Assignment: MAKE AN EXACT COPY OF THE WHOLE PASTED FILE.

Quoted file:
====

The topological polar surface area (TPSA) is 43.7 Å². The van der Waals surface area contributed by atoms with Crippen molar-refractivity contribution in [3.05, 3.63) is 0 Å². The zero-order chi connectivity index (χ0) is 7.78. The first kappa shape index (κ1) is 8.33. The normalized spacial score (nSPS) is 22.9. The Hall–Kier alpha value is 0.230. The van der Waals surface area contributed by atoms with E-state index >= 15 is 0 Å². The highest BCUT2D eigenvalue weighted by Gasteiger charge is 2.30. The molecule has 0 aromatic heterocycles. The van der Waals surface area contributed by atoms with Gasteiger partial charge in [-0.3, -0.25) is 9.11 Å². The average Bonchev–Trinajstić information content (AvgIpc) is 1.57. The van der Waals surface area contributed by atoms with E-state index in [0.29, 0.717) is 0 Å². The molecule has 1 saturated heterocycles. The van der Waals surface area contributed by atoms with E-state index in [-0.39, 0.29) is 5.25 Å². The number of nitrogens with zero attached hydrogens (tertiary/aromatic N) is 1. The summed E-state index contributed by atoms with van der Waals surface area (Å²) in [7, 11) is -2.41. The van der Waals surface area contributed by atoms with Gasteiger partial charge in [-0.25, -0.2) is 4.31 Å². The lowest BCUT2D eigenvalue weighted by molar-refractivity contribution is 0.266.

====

The topological polar surface area (TPSA) is 43.7 Å². The van der Waals surface area contributed by atoms with Crippen molar-refractivity contribution in [3.05, 3.63) is 0 Å². The zero-order chi connectivity index (χ0) is 7.78. The first kappa shape index (κ1) is 8.33. The normalized spacial score (nSPS) is 22.9. The Hall–Kier alpha value is 0.230. The van der Waals surface area contributed by atoms with E-state index >= 15 is 0 Å². The highest BCUT2D eigenvalue weighted by Gasteiger charge is 2.30. The molecule has 0 aromatic heterocycles. The van der Waals surface area contributed by atoms with Gasteiger partial charge in [-0.3, -0.25) is 9.11 Å². The average Bonchev–Trinajstić information content (AvgIpc) is 1.57. The van der Waals surface area contributed by atoms with E-state index in [0.29, 0.717) is 0 Å². The molecule has 1 saturated heterocycles. The van der Waals surface area contributed by atoms with E-state index in [-0.39, 0.29) is 5.25 Å². The number of nitrogens with zero attached hydrogens (tertiary/aromatic N) is 1. The summed E-state index contributed by atoms with van der Waals surface area (Å²) in [7, 11) is -2.41. The van der Waals surface area contributed by atoms with Gasteiger partial charge in [-0.25, -0.2) is 4.31 Å². The lowest BCUT2D eigenvalue weighted by molar-refractivity contribution is 0.266.